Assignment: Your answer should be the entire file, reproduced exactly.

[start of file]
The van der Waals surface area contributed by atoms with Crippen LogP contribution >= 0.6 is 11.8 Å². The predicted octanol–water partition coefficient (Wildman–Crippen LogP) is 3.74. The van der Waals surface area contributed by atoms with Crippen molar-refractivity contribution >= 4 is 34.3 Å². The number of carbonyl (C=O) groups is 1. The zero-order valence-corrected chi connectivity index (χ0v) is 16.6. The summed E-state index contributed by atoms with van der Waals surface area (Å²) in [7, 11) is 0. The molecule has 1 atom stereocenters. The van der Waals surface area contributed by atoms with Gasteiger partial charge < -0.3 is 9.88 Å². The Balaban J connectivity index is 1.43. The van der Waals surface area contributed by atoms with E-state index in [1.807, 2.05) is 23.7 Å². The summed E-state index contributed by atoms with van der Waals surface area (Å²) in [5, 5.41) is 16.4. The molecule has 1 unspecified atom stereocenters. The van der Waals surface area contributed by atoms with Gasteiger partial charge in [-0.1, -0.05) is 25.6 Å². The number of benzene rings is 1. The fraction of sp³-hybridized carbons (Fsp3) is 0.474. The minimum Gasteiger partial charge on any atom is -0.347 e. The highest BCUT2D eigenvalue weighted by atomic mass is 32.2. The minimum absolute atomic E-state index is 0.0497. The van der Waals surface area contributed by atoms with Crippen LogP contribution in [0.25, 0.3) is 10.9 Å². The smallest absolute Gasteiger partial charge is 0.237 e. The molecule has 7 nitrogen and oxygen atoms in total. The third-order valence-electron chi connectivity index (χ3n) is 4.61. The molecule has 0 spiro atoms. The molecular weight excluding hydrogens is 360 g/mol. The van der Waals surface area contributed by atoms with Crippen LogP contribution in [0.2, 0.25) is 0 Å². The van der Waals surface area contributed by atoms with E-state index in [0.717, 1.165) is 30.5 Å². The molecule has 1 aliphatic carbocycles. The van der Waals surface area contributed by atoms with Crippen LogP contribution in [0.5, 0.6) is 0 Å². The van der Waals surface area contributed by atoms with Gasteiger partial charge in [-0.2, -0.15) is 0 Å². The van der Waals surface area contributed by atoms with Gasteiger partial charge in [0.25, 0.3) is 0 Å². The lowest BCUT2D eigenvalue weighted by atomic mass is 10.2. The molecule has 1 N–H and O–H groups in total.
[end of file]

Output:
The van der Waals surface area contributed by atoms with Crippen LogP contribution >= 0.6 is 11.8 Å². The predicted octanol–water partition coefficient (Wildman–Crippen LogP) is 3.74. The van der Waals surface area contributed by atoms with Crippen molar-refractivity contribution >= 4 is 34.3 Å². The number of carbonyl (C=O) groups is 1. The zero-order valence-corrected chi connectivity index (χ0v) is 16.6. The summed E-state index contributed by atoms with van der Waals surface area (Å²) in [7, 11) is 0. The molecule has 1 atom stereocenters. The van der Waals surface area contributed by atoms with Gasteiger partial charge < -0.3 is 9.88 Å². The Balaban J connectivity index is 1.43. The van der Waals surface area contributed by atoms with E-state index in [1.807, 2.05) is 23.7 Å². The summed E-state index contributed by atoms with van der Waals surface area (Å²) in [5, 5.41) is 16.4. The molecule has 1 unspecified atom stereocenters. The van der Waals surface area contributed by atoms with Gasteiger partial charge in [-0.1, -0.05) is 25.6 Å². The number of benzene rings is 1. The fraction of sp³-hybridized carbons (Fsp3) is 0.474. The minimum Gasteiger partial charge on any atom is -0.347 e. The highest BCUT2D eigenvalue weighted by atomic mass is 32.2. The minimum absolute atomic E-state index is 0.0497. The van der Waals surface area contributed by atoms with Crippen LogP contribution in [0.25, 0.3) is 10.9 Å². The smallest absolute Gasteiger partial charge is 0.237 e. The molecule has 7 nitrogen and oxygen atoms in total. The third-order valence-electron chi connectivity index (χ3n) is 4.61. The molecule has 0 spiro atoms. The molecular weight excluding hydrogens is 360 g/mol. The van der Waals surface area contributed by atoms with Crippen LogP contribution in [0.2, 0.25) is 0 Å². The van der Waals surface area contributed by atoms with E-state index in [0.717, 1.165) is 30.5 Å². The molecule has 1 aliphatic carbocycles. The van der Waals surface area contributed by atoms with Crippen LogP contribution in [0.5, 0.6) is 0 Å². The van der Waals surface area contributed by atoms with Gasteiger partial charge in [-0.2, -0.15) is 0 Å². The van der Waals surface area contributed by atoms with Gasteiger partial charge in [0.25, 0.3) is 0 Å². The lowest BCUT2D eigenvalue weighted by atomic mass is 10.2. The molecule has 1 N–H and O–H groups in total.